So long as you state what you are doing they should not get flagged or the flags dismissed as again it meets the rules
If you want to take data for conservation or monitoring purposes using iNaturalist, I think the best one-size-fits-all approach is to take one observation per ‘patch’ and make thorough annotations (or use custom fields) to describe it. Number of plants, area, % cover, phenology, etc. are all potential things to consider
As said above, it’s your choice. There is value in documenting each individual, which allows monitoring of very fine-scale changes in the population over time. There is also value in recording a representative individual here and there for larger scale mapping.
For a clump, I personally prefer to photo the whole clump and do close-ups of one or some individuals. Reporting how many plants are in the clump is valuable, though not necessary.
Milkweeds tend to form clones connected by rhizomes (underground stems) so a patch may – or may not – be a single genetic individual. Just to complicate things.
I tend to take a photo of the clump and then later photoshop a selected individual (the most in focus, for ex) and post both with the cropped enlarged shot first. It helps the computer ID program more I think, and the people looking at it. In the case of plants, I may crop several parts of the image to show diagnostic characteristics. I especially crop when I have multiple species in the shot. All of which I realize wandered off topic
I think a lot of research centers on 2 main foci in recording - species distribution and population density. The first is accimplished by posting even one observation. The second is harder. Unless you record every individual, the data aren’t useful as a count, especially as there is no consistent approach to this on iNat. If you are doung a census for yourself, then you might choose to post every individual and tie it together in a project, but otherwise there isn’t a good way to indicate to others that that is what you’re doing.
All that said, there are, as others have said, absolutely no rules against it. You might choose to document all for several years an go back and see how their locations or densities have changed over time.
For me, again as others have said, i haven’t the patience to do multiple individuals unless there is something particularly interesting about them. There are usually too many other things clamoring to be photographed!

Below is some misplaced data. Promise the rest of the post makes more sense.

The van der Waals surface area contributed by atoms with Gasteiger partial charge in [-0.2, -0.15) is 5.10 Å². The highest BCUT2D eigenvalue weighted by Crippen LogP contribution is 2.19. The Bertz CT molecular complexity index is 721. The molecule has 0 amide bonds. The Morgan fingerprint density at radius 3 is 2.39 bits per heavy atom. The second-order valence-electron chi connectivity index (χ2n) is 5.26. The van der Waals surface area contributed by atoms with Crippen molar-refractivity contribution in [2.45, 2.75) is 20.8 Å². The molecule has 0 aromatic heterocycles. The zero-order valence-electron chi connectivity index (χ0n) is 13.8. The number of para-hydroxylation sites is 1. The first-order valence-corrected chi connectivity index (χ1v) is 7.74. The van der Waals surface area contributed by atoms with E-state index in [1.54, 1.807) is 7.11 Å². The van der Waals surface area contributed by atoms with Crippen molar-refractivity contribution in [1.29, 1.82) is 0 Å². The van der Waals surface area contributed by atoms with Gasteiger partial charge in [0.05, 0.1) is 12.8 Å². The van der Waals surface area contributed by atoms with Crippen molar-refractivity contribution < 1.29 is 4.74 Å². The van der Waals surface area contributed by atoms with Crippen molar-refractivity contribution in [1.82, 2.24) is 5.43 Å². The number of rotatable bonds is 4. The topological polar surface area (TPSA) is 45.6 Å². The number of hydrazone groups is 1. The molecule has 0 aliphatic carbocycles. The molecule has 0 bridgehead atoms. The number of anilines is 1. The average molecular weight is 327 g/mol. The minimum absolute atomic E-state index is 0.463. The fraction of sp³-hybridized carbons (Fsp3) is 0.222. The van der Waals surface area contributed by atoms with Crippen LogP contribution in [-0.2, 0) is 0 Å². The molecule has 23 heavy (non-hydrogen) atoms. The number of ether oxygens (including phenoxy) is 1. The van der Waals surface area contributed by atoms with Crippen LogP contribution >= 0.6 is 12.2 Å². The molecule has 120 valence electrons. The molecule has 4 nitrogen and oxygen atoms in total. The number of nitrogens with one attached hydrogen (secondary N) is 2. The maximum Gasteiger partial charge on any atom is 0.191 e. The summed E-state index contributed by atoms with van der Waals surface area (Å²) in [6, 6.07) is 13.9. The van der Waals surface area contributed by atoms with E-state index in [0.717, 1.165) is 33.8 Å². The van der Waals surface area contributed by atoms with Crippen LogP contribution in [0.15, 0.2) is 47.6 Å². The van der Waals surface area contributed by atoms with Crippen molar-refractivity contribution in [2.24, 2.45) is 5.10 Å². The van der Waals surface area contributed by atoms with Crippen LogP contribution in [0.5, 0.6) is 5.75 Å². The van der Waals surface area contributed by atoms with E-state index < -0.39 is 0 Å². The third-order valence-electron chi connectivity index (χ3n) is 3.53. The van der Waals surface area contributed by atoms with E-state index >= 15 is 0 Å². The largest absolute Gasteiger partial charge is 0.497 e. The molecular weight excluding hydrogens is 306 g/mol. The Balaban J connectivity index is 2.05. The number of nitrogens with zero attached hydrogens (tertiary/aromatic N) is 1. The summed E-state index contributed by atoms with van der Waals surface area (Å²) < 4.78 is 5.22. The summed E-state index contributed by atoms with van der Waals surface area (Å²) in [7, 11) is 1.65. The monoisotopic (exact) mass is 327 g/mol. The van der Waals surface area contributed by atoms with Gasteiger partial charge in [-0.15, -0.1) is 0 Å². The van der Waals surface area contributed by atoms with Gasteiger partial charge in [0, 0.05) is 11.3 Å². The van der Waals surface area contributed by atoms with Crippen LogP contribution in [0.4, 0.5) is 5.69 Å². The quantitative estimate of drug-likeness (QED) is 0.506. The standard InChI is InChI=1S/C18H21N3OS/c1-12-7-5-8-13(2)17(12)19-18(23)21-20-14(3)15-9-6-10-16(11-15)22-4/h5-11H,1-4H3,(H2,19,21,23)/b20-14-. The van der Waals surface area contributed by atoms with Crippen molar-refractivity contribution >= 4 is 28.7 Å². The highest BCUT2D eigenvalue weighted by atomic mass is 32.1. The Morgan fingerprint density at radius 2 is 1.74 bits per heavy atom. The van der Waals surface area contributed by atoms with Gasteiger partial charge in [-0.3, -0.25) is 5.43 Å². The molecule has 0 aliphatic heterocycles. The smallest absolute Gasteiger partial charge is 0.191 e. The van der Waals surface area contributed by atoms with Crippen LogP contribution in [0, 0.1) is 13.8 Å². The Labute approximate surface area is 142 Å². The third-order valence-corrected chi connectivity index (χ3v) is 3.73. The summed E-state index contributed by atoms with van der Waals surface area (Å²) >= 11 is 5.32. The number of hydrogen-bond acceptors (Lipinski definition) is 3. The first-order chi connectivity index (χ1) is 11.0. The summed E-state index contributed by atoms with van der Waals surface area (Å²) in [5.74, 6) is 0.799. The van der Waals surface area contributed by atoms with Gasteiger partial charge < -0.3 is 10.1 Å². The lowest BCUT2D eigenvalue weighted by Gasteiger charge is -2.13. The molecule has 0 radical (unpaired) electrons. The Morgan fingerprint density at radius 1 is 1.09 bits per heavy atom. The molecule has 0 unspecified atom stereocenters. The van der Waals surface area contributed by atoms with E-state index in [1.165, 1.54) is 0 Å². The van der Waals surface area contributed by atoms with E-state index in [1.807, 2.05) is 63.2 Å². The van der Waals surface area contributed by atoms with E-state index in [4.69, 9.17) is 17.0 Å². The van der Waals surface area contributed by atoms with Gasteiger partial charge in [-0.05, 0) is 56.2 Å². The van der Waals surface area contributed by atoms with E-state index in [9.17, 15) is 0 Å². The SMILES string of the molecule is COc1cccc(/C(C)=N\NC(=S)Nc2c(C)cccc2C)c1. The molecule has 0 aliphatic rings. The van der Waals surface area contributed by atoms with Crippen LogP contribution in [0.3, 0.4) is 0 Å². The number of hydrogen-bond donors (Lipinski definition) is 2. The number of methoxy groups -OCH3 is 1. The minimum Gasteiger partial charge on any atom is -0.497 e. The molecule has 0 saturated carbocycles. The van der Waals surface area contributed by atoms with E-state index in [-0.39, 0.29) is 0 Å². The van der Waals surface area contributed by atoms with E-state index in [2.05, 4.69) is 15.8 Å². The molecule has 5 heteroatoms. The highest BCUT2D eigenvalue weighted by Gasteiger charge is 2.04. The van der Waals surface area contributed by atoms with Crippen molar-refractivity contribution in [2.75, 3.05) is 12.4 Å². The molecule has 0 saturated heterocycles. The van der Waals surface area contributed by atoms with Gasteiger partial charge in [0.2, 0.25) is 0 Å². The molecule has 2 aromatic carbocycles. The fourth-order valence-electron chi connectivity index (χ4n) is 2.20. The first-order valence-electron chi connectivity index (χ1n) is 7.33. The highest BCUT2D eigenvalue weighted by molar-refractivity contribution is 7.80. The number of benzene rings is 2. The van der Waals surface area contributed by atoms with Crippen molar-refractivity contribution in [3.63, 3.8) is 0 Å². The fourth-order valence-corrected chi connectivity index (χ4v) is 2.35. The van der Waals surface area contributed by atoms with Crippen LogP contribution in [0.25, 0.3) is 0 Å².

That all depends on the variety of shots of a species being posted by others on the site. If there are enough correctly identified shots of multiple individuals of the same organism, then Computer Vision will learn to recognize those too. Likewise with shots where an organism takes up a relatively small part of a wider habitat shot – again if there are enough similar photos all correctly identified. If we all took well-cropped photos of a single organism, then yes, one would have the best chance for a correct Computer Vision ID by submitting those same kinds of images.
An interesting potential use of iNaturalist with many photos of the same species close together would be a demographic study. Can you find a seedling and record it as a first-year adult and again when it first flowers? Does it flower each year? Photo it each year to record how long it lives? There’s a lot of mathematical modelling about the life history of perennial plants, but there are relatively few multi-year studies of actual plants that can be used to test these models.
Of course, if you were doing such a study, it would be good to state that in the comments and to link to earlier photos of the same plant.
One response I’m a little surprised to not see here so far is to approach this like scientists do for plants. Of course, this can be modified for any individual or researcher’s use. The concept? Decide on what you want to call “a population.” For example, some researchers use a 1 foot or 1 meter buffer to define an individual. However, this doesn’t work well for Aspen species which can form large clones. It might work well for Echinacea, which is not rhizomatous but does form small clumps. I saw one paper recently that uses a 1 kilometer buffer zone to define populations; that’s a common practice that works for many plant species but might not work well for chickadees. Other measures such as time can be treated differently.